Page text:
Trump Is Rooting for Ocasio-Cortez's Democratic Party
Added 02-11-19 07:11:01pm EST - “For the moment, at least, the energy in the Democratic Party is all on the left ?" and I mean hard left. Alexandria Ocasio-Cortez, the charismatic and camera-ready new congresswoman from New York, champions the Democrats' current…” - News.yahoo.com
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(Bloomberg Opinion) -- For a long time it’s been a cliché of American political commentary that the hollowing out of the country’s center is mainly the Republicans’ fault. “Asymmetric polarization,” analysts call it: The right moved right and the left didn’t move that much. Until recently, this was largely true. It isn’t true anymore.
For the moment, at least, the energy in the Democratic Party is all on the left – and I mean hard left. Alexandria Ocasio-Cortez, the charismatic and camera-ready new congresswoman from New York, champions the Democrats’ current zeal for symmetry. The filmmaker Michael Moore, for one, calls her the leader of the party and wishes the Constitution could be changed so that she doesn’t need to wait until she’s 35 to be president (she's 29). Her team should speak to Trump and the Republicans about that: They might be open to an amendment.
Let’s not get ahead of ourselves. Ocasio-Cortez isn’t actually leading anything and she isn’t running for president. But you’d have to be blind to fail to see where she’s pushing the party. Bernie Sanders is no longer an outlier. He and other actual presidential candidates such as Elizabeth Warren and Kamala Harris have made hard-left policies their signature positions. They want higher taxes on the rich, not just to raise revenue but because wealth is bad. They favor big new transfers to those on low incomes. They want capitalist finance reined in aggressively. And their approach to health-care reform disdains Obamacare incrementalism, calling for a Great Leap Forward to a fully government-run system.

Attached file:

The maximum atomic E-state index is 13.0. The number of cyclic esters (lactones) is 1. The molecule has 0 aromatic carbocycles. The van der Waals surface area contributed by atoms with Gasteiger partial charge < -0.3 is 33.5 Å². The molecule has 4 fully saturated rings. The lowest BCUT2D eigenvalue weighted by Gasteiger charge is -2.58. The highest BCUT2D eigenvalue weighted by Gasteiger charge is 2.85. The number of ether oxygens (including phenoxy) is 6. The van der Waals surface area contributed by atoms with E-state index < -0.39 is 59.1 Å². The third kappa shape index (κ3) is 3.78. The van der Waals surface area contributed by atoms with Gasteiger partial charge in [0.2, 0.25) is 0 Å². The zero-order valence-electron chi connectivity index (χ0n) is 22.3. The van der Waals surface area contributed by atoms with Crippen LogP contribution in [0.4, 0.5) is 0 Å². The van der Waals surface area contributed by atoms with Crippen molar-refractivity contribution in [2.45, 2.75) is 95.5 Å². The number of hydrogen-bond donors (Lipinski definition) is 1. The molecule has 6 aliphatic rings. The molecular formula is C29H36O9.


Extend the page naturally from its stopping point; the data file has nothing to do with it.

Now AOC has given us her program: The “Green New Deal.” This document is interesting not just for its content, but also for the reaction it elicits from many Democrats. The plan might not be entirely practical, they suggest, and her numbers (if she had some) probably wouldn’t add up, but as a statement of progressive aspirations for social justice and environmental responsibility, it’s a valuable contribution and worth discussing. To me at least, this treatment seems a bit patronizing: Nice work, Alexandria.
When sympathetic commentators go to the trouble of thinking about the numbers, the prevailing tone is indulgent. My colleague Noah Smith estimates that her program might cost upward of $7 trillion a year. That’s more than double the federal government’s existing revenues and about one-third of U.S. gross domestic product. Really quite a lot. Noah regrets he could not go along with such a plan and calls it “troubling.” I’d rather put it this way: “This is your plan? You’re joking, right?”
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